The answer to this depends on how you use your computer, how knowledgeable you are about potential security threats, which email service you use, and so on.
- Some people definitely need security software
- Some people do not need extra security
At one time it was very easy to infect Windows PCs with viruses and other malware, and it was not recommended to use the internet without the protection of security software. I remember years ago when a friend bought a new computer and within five minutes of going online it was infected with a virus. The first two days with their new computer was spent cleaning up the viruses on it. They weren’t happy.
However, three things have changed:
- Windows 10 is more secure than previous versions of Windows
- Windows Defender is better at detecting malware
- Many email services block malware attachments
I have two computers running Windows 10 and one runs the normal release version and the other is a test computer on which the Windows 10 beta is running. The beta PC has been running for a year and it has never had any antivirus or other security software installed.
Update: This article was written over a year ago. Since then I have not had any security software on both my PCs, apart from Windows Defender of course. I have not had any security issues at all and Defender has got even better. Security software is a thing of the past for me and Windows is secure enough without third party software.
The PC running the release version of Windows 10 has had antivirus software installed. It had software from Panda Security and lately it has been running Avira. It is mainly used to test security software and like the beta PC, it doesn't really need it.
The Windows 10 beta PC has never had a virus or malware infection, even though it has had no security software other than what is bundled with Windows. It has Windows Defender and that’s it.
Maybe I have just been lucky. That is certainly a possibility, but let’s take a look at the results from virus experts AV-Test. In the AV-Test April 2016 antivirus test several products get perfect or nearly perfect scores. If you sort the list by protection then Windows defender is second from bottom.
This looks bad, but clicking a security product in the list reveals more information. For example, out of 22,795 samples of widespread and prevalent malware discovered in the previous four weeks, 99.7% was detected in March and 99.8% in April by Windows Defender.
Of course, it only takes one virus to infect a computer, but even the best antivirus programs often don’t detect 100%. Avast, which came at the top of the protection league table detected 99.9% of those samples. That’s just 0.1% more than having no security software installed.
This isn't the whole story and there are other tests, such as zero-day malware attacks and Windows Defender isn’t as good as Avast here, but for basic protection against malware it does a pretty good job.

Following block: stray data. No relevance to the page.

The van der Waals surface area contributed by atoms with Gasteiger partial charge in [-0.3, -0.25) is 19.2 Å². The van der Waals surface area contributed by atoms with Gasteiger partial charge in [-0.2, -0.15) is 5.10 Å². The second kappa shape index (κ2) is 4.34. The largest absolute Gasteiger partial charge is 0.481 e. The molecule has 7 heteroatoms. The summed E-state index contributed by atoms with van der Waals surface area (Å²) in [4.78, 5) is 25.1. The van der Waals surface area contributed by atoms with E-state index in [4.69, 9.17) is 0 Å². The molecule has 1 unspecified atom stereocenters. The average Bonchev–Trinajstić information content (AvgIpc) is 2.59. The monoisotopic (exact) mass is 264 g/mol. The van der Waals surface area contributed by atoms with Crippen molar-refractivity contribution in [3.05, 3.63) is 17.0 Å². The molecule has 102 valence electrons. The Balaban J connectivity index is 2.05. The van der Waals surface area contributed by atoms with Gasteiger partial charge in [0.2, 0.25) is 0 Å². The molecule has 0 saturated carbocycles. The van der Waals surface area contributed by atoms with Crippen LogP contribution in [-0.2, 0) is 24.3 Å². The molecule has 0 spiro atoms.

AV-Comparatives is another antivirus software testing company and it regularly performs a real-world protection test. In the AV-Comparatives May 2016 test results Windows Defender did quite well. It wasn’t perfect, but it detected around 97-98% of viruses. What is shocking is that some security software actually reduced the number of malware samples detected. Check out the chart, they made security worse!
Security software (usually) increases protection from viruses and other malware, so if you want the maximum protection then Avast, Bitdefender, F-Secure and others will do the job.
However, Windows Defender and Windows 10 are much more secure than older versions of Windows and may be sufficient for some people. Especially if you:
- Avoid wares sites, download sites, pirate software
- Use an email provider that blocks viruses, like Outlook.com and Gmail
- Learn to spot bad emails with phishing and other bad links
- Use your common sense and don’t install dodgy software
- Get software from the Windows Store
I always recommend using antivirus software on Windows PCs because I know people download bad software, they open email attachments, and they click bad links in scams and phishing emails.
Security software (mostly) protects people from doing things they shouldn't. Bear in mind that other people that use your computer might not be as knowledgeable or as sensible as you, so you might need security software for them, even if you do not need it.
I don’t do risky things on my PC and that’s why my Windows 10 beta PC that has never had security software is running just fine. My main PC is running Malwarebytes Anti-Malware in addition to Windows Defender, but that’s mainly because I worry what other people do on it.